The appellant, Airasia Bhd, executed a Training Agreement and Bond in October 2006 ("the Agreement") with the respondent, a female employee of the appellant. The Agreement contained a term prohibiting the respondent from getting pregnant during the duration of the training period, which was for approximately four years. When the respondent subsequently confirmed her pregnancy before the end of the four-year period, the respondent’s employment was terminated.
The appellant commenced a civil suit at the Sessions Court for breach of agreement and a summary judgment was entered against the respondent.
On appeal, the respondent filed an action for a declaration that the term in the Agreement was illegal, null and void as it is discriminatory against her right as a married woman, and contravened the Federal Constitution as well as the Convention on the Elimination of All Forms of Discrimination against Women ("CEDAW"). The High Court held in favour of the respondent. Thus, the appellants appealed to the Court of Appeal.
The issues before the Court of Appeal were (1) whether the Agreement is discriminatory against the rights of women and contravened the Federal Constitution and CEDAW; and (2) whether CEDAW has any force of law in Malaysia.
In allowing the appeal, it was held that as a branch of public law, constitutional law concerns only the contravention of an individual’s rights by a public authority, and therefore did not apply to the Agreement in question, which was a lawful contract between private parties. Additionally, while Malaysia is signatory to CEDAW, without express incorporation into domestic law or local legislation, the provisions of international obligations in the said convention did not have any binding effect. Furthermore, the Agreement did not restrain or prohibit marriage or pregnancy if the respondent completed the said training programme in the manner stipulated in the Agreement. Therefore, the Agreement was not discriminatory against the rights of women.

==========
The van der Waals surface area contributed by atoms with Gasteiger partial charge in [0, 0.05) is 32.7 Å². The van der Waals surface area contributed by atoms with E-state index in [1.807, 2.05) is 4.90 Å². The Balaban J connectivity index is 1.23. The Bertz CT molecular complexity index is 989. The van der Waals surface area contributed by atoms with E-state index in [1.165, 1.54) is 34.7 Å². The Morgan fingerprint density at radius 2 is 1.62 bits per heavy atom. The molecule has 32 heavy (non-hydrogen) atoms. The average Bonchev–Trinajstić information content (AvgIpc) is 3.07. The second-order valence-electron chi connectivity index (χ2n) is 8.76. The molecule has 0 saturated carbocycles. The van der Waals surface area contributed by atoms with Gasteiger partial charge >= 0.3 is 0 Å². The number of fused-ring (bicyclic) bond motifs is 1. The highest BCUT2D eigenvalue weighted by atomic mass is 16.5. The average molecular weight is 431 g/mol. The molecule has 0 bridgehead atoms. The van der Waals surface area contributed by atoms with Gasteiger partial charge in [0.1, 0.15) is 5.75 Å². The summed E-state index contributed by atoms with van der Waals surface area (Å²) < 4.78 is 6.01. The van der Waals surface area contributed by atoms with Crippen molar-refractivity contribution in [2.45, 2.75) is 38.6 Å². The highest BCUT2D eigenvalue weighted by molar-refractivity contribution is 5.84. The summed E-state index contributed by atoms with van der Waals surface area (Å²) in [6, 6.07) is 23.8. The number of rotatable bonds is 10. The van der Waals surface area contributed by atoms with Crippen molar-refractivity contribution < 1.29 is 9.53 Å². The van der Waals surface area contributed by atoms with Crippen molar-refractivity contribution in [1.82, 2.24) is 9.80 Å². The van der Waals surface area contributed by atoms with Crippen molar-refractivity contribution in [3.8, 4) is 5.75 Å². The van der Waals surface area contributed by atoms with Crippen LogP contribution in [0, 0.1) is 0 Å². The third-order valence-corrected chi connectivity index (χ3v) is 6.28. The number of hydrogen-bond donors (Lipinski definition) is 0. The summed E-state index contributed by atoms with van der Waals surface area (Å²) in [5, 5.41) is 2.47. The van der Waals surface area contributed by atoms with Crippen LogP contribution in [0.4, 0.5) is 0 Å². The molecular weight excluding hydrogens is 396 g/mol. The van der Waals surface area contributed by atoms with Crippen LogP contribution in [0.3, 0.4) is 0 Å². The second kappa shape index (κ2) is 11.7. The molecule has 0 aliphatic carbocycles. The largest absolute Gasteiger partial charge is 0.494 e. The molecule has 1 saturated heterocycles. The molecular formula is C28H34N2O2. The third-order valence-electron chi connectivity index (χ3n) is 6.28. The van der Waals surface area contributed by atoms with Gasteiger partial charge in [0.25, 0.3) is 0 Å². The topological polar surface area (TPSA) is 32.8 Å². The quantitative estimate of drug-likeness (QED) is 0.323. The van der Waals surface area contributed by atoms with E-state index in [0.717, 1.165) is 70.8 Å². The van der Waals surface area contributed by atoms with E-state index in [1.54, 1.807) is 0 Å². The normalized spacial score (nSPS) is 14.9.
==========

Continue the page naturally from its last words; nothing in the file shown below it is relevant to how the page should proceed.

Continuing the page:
This decision, which ruled on the non-application of CEDAW in Malaysia, effectively distinguishes the views adopted in the highly applauded case of Noorfadilla Ahmad Saikin v Chayed Basirun & Ors. 2 In that case, the High Court judge, who referred to CEDAW to clarify the meaning of 'equality' and ‘gender discrimination', ruled that CEDAW has the force of law and is binding on members states, including Malaysia which ratified this said Convention in 1995. While the Court of Appeal in this case is not bound by judicial precedent to follow a decision emanated from the High Court, this recent decision appears to have cast a reasonable doubt on the legal status of women in the Malaysian workforce.
Notwithstanding the above, in line with Malaysia’s standpoint to promote gender equality and more importantly, to eliminate all forms of discrimination against women, this decision may just act as a catalyst for the Government to take all the necessary steps to incorporate CEDAW into domestic law or local legislation.
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